On another note, I have seen the work underway at the Cathedral, I have been to the Richard III Visitors Centre and in my humble opinion the City of Leicester have behaved admirably in securing a final resting place for a great man. I have sat by his grave and then walked over the road to the Cathedral to see the plans for the re-burial. I felt a great sadness as I looked down into the hastily dug, crude grave but having spent time in the Cathedral I am hopeful that after over 500 years he will be buried with dignity this time.
Its time to stop squabbling and concentrate on making this re-internment the event of the century.
I absolutely agree, C.M. O’Hagan – There is no evidence existing today of where Richard wanted to be buried. The anti-Leicester brigade keep repeating that York is where he wanted to be buried as if it were an incontrovertible fact instead of an inferred assumption based on the fact that he ordered a large chantry chapel to be constructed at York Minster.
This in itself means nothing. Antony Woodville, for example, had several chantry chapels constructed, listed four in his will, but did not ask to be buried in any of them!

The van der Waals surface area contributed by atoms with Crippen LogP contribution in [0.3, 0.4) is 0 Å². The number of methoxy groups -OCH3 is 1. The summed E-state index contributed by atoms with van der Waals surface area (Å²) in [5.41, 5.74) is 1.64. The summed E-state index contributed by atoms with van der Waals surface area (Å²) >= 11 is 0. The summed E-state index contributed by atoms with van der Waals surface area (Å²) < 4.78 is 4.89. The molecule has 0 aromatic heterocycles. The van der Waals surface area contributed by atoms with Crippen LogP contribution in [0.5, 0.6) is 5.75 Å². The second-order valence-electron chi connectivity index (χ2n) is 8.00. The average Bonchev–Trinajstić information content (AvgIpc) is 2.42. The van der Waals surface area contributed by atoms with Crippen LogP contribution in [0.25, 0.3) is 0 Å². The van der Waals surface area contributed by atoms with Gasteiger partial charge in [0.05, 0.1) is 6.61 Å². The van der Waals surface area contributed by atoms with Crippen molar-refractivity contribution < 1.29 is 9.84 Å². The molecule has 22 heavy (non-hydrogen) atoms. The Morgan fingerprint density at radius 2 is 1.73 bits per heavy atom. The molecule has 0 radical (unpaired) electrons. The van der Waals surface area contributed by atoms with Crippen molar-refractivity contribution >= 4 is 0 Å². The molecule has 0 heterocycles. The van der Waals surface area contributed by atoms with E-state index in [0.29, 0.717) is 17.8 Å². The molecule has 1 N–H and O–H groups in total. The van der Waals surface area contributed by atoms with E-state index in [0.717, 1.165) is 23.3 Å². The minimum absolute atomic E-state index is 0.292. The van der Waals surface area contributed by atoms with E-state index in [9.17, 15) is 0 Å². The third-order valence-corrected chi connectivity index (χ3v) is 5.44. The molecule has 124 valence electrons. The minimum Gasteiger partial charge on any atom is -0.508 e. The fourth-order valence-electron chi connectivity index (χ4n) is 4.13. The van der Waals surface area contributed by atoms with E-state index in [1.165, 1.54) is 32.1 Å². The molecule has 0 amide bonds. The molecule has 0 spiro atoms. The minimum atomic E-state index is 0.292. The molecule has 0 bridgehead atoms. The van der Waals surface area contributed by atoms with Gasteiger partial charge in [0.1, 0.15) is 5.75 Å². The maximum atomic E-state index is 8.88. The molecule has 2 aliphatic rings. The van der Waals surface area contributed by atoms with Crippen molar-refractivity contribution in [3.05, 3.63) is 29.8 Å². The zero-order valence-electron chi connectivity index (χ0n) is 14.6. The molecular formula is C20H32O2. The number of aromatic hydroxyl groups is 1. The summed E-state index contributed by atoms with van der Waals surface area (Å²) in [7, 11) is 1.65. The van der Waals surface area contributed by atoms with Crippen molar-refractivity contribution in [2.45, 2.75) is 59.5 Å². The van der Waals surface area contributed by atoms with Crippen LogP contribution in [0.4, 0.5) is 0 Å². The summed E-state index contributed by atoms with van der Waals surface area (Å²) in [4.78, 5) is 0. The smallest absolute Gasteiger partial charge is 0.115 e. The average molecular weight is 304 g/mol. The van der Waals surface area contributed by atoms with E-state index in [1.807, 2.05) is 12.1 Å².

The decision was taken, challenged in the High Court and judgement made that Richard should be reburied in Leicester. That should be the end of it. Instead what we get is an endless list of petitions, letter templates to be used to bombard everyone with the remotest connection (and in some cases no connection at all) to the process of the Judicial Review and the reburial which achieves absolutely nothing.
“…not something that can not be known…”
The double negative is really distracting and totally changes the meaning of the sentence.
Can anyone let me know the answer to some academic historical questions on this topic please. I need them for my research on “influence in discovery making”.
1. Who exactly actually discovered the Hill v Hylton document in the National Archives. I notice that on page 130 of his book “The Mythology of Richard III” that John Ashdown-Hill (MBE) (2015) gives the impression – arguably at least in my mere opinion – that it was he. But I found the discovery of the said document in a book published in 1985 – see James Petre (1985) notes it on pages 29-30 in “Richard III Crown and People”.
2. In this blog and elsewhere on the National Archive the litigant is names as Rauff Hill. But Dr James Petre (1985) names him Ralph Hill. Which is the correct name?
3. I notice that a Ralph Hill was Sheriff of Nottingham in 1482 and that Walter Hylton had twice been Mayor of Nottingham (1489, 1496). This would explain (I suppose) why Hill could afford to bring a case before the Chancery Division and would bother to do against Hylton. So the question is: Is Ralph Hill ( Sheriff of Nottingham) the Litigant Raulff Hill?
Any help at all very gratefully appreciated.